The China Threat

Two weeks ago, I posted a blog that talked about our new national security paradigm, focused specifically on the “4+1 construct.” This new way of looking at threats to our nation focuses on “four contingencies and one condition.” China is one of those contingencies.

China’s economic rise over the last several decades has been breathtaking, and has lifted hundreds of millions out of poverty. But China’s newfound economic prosperity has also enabled that nation to build a highly capable military. China has strong regional ambitions and is using its military to achieve them.

One thing we should ask is this: Since the “4+1 construct” was announced in the fall of 2015, identifying China as a nation we needed to be concerned about and be prepared to deal with from a military perspective, how have things been going? Are our relations with China getting better or worse?

First, there are longstanding issues between the United States and China. Among the most prominent:

  • China’s self-declared “Century of Humiliation” at the hands of the West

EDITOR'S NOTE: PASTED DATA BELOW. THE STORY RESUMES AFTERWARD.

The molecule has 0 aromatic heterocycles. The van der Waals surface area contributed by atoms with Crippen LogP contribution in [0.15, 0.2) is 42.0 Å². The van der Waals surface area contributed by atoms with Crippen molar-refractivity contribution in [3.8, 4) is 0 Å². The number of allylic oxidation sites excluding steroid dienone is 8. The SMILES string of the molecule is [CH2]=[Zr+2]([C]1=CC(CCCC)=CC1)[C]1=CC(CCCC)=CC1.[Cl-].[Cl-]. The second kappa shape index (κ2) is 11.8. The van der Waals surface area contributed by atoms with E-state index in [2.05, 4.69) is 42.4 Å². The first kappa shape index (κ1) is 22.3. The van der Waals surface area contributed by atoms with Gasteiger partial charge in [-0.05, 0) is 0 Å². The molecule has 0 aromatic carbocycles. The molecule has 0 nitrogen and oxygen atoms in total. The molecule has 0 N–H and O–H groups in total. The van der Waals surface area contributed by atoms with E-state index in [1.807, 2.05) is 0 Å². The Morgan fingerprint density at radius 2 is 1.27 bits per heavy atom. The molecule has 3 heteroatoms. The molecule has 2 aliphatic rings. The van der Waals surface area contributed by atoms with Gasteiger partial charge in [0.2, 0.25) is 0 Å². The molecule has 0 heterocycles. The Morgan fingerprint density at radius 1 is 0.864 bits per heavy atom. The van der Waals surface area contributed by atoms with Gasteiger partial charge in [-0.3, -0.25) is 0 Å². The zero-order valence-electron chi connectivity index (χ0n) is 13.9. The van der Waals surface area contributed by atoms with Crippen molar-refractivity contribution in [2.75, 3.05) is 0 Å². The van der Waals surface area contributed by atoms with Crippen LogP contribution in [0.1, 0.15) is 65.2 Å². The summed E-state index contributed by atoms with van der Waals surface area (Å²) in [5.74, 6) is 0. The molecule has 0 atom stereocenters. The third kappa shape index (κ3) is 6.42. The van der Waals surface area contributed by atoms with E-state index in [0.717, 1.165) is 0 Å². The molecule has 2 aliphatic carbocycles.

• China’s economic boom that is fueling a rapid military buildup
  • A strong belief that the United States is trying to “encircle” China
  • Regional ambitions that are enhanced and enabled by military capabilities

But in addition to these long-standing issues, since the fall of 2015, China is behaving in ways that worry the United States. Among the biggest issues:

  • Chinas aggressive actions toward smaller neighbors, some of them U.S. allies
  • China’s relentless military buildup on South China Sea islands, rocks and reefs
  • China’s demonstrated intent to flout international law, ignoring the Hague ruling
  • China’s deployment of a PLAN aircraft carrier to the South China Sea
  • China’s strong, negative, reaction to SECDEF Mattis on the Senkaku Islands
  • The recent seizure of U.S. UUV in international waters of the South China Sea
  • The new administration has denounced China’s maritime bullying

Worrisome signs from a nation that will soon eclipse our economy. Stay tuned to this blog over the next several weeks to learn more about other threats to our national security.